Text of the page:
It has been said that, at its best, preservation engages the past in a conversation with the present over a mutual concern for the future.

William J. Murtagh, Keeping Time: The History and Theory of Preservation in America (New York: Sterling Publishing Co., Inc., 1988), p. 168.  

 The past is not the property of historians; it is a public possession. It belongs to anyone who is aware of it, and it grows by being shared. It sustains the whole society, which always needs the identity that only the past can give. In the Grapes of Wrath John Steinbeck pictures a group of Oklahoma farm wives loading their goods into an old truck for the long trip to California. They did not have many possessions, but there was not room for what they had.

“The women sat among the doomed things, turning them over and looking past them and back. This book. My father had it. He liked a book. Pilgrim’s Progress. Used to read it. Got his name in it. And his pipe—still smells rank. And this picture—an angel. I looked at that before the fust three come—didn’t seem to do much good. Think we could get this china dog in? Aunt Sadie brought it from the St. Louis fair. See? Wrote right on it. No, I guess not. Here’s a letter my brother wrote the day before he died. Here’s an old-time hat. These feathers—never got to use them. No, there isn’t room …. How can we live without our lives? How will we know it’s us without our past?”  (Steinbeck).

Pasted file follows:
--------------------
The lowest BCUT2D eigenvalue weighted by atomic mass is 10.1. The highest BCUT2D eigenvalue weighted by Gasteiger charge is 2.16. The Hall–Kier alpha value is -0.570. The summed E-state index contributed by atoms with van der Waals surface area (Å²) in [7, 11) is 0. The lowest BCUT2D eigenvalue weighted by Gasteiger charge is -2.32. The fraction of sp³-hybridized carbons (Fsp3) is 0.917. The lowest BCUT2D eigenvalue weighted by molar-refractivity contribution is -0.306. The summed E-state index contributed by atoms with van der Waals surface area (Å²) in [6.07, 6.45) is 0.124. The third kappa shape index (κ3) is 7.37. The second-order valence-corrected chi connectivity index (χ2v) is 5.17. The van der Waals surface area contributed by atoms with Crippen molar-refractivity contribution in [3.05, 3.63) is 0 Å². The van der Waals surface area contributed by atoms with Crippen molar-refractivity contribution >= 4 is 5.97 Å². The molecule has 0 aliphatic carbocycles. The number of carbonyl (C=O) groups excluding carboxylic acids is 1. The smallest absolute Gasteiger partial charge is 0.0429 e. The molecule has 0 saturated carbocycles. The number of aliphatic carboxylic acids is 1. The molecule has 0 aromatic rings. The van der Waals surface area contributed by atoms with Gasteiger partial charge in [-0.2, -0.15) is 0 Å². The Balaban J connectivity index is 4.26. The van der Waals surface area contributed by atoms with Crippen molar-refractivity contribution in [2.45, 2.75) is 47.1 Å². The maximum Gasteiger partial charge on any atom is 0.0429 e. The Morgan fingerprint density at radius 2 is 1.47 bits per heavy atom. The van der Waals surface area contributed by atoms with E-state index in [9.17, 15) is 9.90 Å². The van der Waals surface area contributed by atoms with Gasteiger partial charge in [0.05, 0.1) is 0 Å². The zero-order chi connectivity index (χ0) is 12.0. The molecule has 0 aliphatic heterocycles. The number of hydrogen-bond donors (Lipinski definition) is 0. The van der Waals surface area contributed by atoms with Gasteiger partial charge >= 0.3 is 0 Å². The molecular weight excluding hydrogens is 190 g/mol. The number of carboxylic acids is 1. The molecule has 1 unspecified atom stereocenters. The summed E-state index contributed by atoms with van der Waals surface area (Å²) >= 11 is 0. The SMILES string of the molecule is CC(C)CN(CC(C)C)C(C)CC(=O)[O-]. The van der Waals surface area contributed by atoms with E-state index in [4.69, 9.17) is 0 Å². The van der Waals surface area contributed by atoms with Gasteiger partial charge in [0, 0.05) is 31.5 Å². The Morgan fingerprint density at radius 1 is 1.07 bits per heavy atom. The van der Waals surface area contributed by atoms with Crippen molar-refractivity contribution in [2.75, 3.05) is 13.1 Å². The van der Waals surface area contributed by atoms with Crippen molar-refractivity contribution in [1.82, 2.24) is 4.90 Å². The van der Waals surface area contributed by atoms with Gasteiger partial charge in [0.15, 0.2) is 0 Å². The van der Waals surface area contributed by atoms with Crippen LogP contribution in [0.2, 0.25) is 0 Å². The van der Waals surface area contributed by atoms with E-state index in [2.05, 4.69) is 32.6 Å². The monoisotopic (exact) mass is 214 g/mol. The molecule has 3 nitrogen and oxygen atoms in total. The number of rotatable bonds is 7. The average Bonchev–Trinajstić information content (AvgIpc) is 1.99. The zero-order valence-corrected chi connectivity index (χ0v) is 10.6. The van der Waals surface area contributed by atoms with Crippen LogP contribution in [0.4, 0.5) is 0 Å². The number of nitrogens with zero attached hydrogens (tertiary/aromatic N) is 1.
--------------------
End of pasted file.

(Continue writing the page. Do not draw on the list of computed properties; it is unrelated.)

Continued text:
These are not members of a historical society. They had never seen a museum or a memorial. They were just people, asking a poignant and universal question: “How will we know it’s us without our past?” We do not choose between the past and the future; they are inseparable parts of the same river.

Dr. Walter Havighurst, Quoted by Carl Feiss in U.S. Conference of Mayors, With Heritage So Rich (New York: Random House, 1966), p. 1-2. 

My Constant Inspiration

“Never doubt that a group of thoughtful committed citizens can change the world. Indeed, it is the only thing that ever has.”  -Margaret Mead